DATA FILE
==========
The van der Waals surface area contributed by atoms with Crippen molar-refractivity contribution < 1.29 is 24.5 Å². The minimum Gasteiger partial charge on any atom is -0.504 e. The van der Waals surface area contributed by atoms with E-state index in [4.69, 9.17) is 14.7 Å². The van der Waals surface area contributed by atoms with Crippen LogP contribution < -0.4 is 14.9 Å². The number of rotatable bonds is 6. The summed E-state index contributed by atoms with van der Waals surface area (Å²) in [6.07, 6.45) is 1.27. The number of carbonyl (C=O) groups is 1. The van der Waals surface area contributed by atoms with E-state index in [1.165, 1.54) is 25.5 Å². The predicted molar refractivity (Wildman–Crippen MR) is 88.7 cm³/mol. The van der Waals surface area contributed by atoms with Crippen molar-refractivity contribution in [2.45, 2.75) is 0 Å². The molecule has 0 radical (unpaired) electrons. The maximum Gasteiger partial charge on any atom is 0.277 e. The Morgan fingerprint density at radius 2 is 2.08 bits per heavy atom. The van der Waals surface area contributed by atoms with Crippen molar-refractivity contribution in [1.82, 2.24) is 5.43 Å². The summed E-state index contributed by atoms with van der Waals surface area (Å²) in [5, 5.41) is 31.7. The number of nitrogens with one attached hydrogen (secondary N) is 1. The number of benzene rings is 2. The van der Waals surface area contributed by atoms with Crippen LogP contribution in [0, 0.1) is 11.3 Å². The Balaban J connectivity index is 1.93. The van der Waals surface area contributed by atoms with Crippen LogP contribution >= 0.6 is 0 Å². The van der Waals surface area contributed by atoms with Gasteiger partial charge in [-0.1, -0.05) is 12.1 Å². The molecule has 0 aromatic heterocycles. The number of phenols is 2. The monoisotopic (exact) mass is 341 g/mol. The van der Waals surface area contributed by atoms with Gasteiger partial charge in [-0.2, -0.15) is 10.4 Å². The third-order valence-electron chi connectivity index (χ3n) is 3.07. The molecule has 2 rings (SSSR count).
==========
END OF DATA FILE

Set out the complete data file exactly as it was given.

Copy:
The van der Waals surface area contributed by atoms with Crippen molar-refractivity contribution < 1.29 is 24.5 Å². The minimum Gasteiger partial charge on any atom is -0.504 e. The van der Waals surface area contributed by atoms with E-state index in [4.69, 9.17) is 14.7 Å². The van der Waals surface area contributed by atoms with Crippen LogP contribution < -0.4 is 14.9 Å². The number of rotatable bonds is 6. The summed E-state index contributed by atoms with van der Waals surface area (Å²) in [6.07, 6.45) is 1.27. The number of carbonyl (C=O) groups is 1. The van der Waals surface area contributed by atoms with E-state index in [1.165, 1.54) is 25.5 Å². The predicted molar refractivity (Wildman–Crippen MR) is 88.7 cm³/mol. The van der Waals surface area contributed by atoms with Crippen molar-refractivity contribution in [2.45, 2.75) is 0 Å². The molecule has 0 radical (unpaired) electrons. The maximum Gasteiger partial charge on any atom is 0.277 e. The Morgan fingerprint density at radius 2 is 2.08 bits per heavy atom. The van der Waals surface area contributed by atoms with Crippen molar-refractivity contribution in [1.82, 2.24) is 5.43 Å². The summed E-state index contributed by atoms with van der Waals surface area (Å²) in [5, 5.41) is 31.7. The number of nitrogens with one attached hydrogen (secondary N) is 1. The number of benzene rings is 2. The van der Waals surface area contributed by atoms with Crippen LogP contribution in [0, 0.1) is 11.3 Å². The Balaban J connectivity index is 1.93. The van der Waals surface area contributed by atoms with Crippen LogP contribution >= 0.6 is 0 Å². The van der Waals surface area contributed by atoms with Gasteiger partial charge in [-0.1, -0.05) is 12.1 Å². The molecule has 0 aromatic heterocycles. The number of phenols is 2. The monoisotopic (exact) mass is 341 g/mol. The van der Waals surface area contributed by atoms with Gasteiger partial charge in [-0.2, -0.15) is 10.4 Å². The third-order valence-electron chi connectivity index (χ3n) is 3.07. The molecule has 2 rings (SSSR count).